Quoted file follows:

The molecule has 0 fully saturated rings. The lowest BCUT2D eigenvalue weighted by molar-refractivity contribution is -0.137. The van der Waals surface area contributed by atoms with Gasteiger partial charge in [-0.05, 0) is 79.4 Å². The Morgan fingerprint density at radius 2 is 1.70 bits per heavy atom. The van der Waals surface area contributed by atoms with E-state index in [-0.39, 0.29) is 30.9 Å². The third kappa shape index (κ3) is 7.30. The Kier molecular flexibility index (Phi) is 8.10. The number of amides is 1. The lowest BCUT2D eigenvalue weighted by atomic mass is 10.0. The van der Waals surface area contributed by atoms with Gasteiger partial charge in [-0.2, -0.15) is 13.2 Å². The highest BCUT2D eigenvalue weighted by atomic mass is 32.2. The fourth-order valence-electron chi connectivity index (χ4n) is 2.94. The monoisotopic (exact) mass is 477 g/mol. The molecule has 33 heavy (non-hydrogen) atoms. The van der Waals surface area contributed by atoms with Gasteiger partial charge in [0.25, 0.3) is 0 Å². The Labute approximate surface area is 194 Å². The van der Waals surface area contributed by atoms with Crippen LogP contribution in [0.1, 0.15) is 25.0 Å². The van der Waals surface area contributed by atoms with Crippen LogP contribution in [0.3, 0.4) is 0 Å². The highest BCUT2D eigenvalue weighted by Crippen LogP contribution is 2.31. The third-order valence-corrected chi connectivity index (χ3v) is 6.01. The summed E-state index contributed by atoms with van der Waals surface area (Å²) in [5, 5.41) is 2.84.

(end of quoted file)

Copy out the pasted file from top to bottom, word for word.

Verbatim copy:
The molecule has 0 fully saturated rings. The lowest BCUT2D eigenvalue weighted by molar-refractivity contribution is -0.137. The van der Waals surface area contributed by atoms with Gasteiger partial charge in [-0.05, 0) is 79.4 Å². The Morgan fingerprint density at radius 2 is 1.70 bits per heavy atom. The van der Waals surface area contributed by atoms with E-state index in [-0.39, 0.29) is 30.9 Å². The third kappa shape index (κ3) is 7.30. The Kier molecular flexibility index (Phi) is 8.10. The number of amides is 1. The lowest BCUT2D eigenvalue weighted by atomic mass is 10.0. The van der Waals surface area contributed by atoms with Gasteiger partial charge in [-0.2, -0.15) is 13.2 Å². The highest BCUT2D eigenvalue weighted by atomic mass is 32.2. The fourth-order valence-electron chi connectivity index (χ4n) is 2.94. The monoisotopic (exact) mass is 477 g/mol. The molecule has 33 heavy (non-hydrogen) atoms. The van der Waals surface area contributed by atoms with Gasteiger partial charge in [0.25, 0.3) is 0 Å². The Labute approximate surface area is 194 Å². The van der Waals surface area contributed by atoms with Crippen LogP contribution in [0.1, 0.15) is 25.0 Å². The van der Waals surface area contributed by atoms with Crippen LogP contribution in [0.3, 0.4) is 0 Å². The highest BCUT2D eigenvalue weighted by Crippen LogP contribution is 2.31. The third-order valence-corrected chi connectivity index (χ3v) is 6.01. The summed E-state index contributed by atoms with van der Waals surface area (Å²) in [5, 5.41) is 2.84.